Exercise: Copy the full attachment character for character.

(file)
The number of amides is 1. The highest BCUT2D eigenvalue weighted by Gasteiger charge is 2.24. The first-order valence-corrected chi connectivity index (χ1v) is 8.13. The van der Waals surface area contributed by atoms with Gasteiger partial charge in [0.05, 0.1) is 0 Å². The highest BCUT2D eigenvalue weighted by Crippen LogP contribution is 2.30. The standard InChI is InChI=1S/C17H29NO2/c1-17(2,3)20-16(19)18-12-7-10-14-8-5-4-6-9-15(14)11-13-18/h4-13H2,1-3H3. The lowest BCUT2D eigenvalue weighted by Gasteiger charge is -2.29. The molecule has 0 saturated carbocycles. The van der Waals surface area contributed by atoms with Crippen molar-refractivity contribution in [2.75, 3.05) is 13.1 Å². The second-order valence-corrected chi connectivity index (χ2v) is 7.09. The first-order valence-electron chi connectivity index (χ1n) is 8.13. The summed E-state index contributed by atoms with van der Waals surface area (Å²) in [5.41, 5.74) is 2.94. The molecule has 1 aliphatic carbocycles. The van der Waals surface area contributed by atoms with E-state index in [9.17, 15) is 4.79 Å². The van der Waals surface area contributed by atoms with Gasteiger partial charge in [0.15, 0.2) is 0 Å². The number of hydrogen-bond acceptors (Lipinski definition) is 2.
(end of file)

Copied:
The number of amides is 1. The highest BCUT2D eigenvalue weighted by Gasteiger charge is 2.24. The first-order valence-corrected chi connectivity index (χ1v) is 8.13. The van der Waals surface area contributed by atoms with Gasteiger partial charge in [0.05, 0.1) is 0 Å². The highest BCUT2D eigenvalue weighted by Crippen LogP contribution is 2.30. The standard InChI is InChI=1S/C17H29NO2/c1-17(2,3)20-16(19)18-12-7-10-14-8-5-4-6-9-15(14)11-13-18/h4-13H2,1-3H3. The lowest BCUT2D eigenvalue weighted by Gasteiger charge is -2.29. The molecule has 0 saturated carbocycles. The van der Waals surface area contributed by atoms with Crippen molar-refractivity contribution in [2.75, 3.05) is 13.1 Å². The second-order valence-corrected chi connectivity index (χ2v) is 7.09. The first-order valence-electron chi connectivity index (χ1n) is 8.13. The summed E-state index contributed by atoms with van der Waals surface area (Å²) in [5.41, 5.74) is 2.94. The molecule has 1 aliphatic carbocycles. The van der Waals surface area contributed by atoms with E-state index in [9.17, 15) is 4.79 Å². The van der Waals surface area contributed by atoms with Gasteiger partial charge in [0.15, 0.2) is 0 Å². The number of hydrogen-bond acceptors (Lipinski definition) is 2.